Research has revealed effective strategies to help people quit smoking. That’s partly why quit rates for smokers are on the rise. More than half of all people who’ve smoked have already quit.
Studies show that people who talk to their doctors about quitting or call quit lines for advice are more successful than those who go it alone. Quitters can double or triple their chances of success by using medications approved by the U.S. Food and Drug Administration (FDA) and nicotine patches, gum, or lozenges, along with coaching support.
“Different things work for different people,” explains Dr. David Theodore Levy, a tobacco control expert at Georgetown University Medical Center. “Most people make many quit attempts before they’re successful.” Check to see if stop-smoking therapy is covered under your health plan.
You’ve probably seen electronic cigarettes, or e-cigarettes, promoted as an alternative to traditional cigarettes. These battery-powered devices deliver nicotine to the lungs without burning tobacco. However, they still release hazardous chemicals into the air. Unlike traditional cigarettes, e-cigarettes can be advertised on TV and radio, and many people worry that they’ll be attractive to kids.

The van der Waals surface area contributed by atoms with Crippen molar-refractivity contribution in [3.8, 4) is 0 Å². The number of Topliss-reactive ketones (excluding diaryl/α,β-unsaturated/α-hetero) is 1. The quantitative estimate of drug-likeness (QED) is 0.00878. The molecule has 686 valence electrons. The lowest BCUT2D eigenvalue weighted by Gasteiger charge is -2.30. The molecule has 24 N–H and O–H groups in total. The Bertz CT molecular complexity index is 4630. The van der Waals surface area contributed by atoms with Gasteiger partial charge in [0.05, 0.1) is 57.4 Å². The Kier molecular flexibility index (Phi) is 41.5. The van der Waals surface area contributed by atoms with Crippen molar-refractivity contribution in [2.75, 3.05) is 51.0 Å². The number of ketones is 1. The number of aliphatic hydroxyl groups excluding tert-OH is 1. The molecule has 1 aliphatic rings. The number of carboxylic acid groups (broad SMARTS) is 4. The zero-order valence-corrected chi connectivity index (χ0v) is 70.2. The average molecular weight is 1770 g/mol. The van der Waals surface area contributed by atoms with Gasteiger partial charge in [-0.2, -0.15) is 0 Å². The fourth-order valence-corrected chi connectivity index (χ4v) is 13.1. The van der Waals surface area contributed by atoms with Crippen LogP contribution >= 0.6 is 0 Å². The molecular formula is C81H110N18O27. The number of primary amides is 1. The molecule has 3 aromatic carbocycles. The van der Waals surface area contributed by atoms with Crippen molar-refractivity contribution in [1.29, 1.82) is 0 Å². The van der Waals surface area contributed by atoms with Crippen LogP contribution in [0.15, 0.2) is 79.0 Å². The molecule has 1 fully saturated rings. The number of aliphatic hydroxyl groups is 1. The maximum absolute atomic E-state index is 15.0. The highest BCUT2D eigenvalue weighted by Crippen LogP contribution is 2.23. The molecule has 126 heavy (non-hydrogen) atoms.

E-cigarettes aren’t regulated by FDA. Scientists still don’t know their health effects, including how they could affect attempts to quit smoking. “The evidence is only beginning to come in,” Levy says, and research is ongoing.
NIH-funded scientists continue to look for more effective therapies and approaches to help people quit. Researchers are also developing vaccines against nicotine, Montoya says. The vaccine would prompt your body to identify nicotine as a foreign substance and fight to block it from reaching the brain, which might help extinguish the addiction.
“Quitting is lifesaving, and early quitting is especially good,” Bloch says. Let’s all work to end the use of cigarettes and other tobacco products. If you’re a smoker, free help is available at 1-800-QUIT-NOW (1-800-784-8669) and online at smokefree.gov.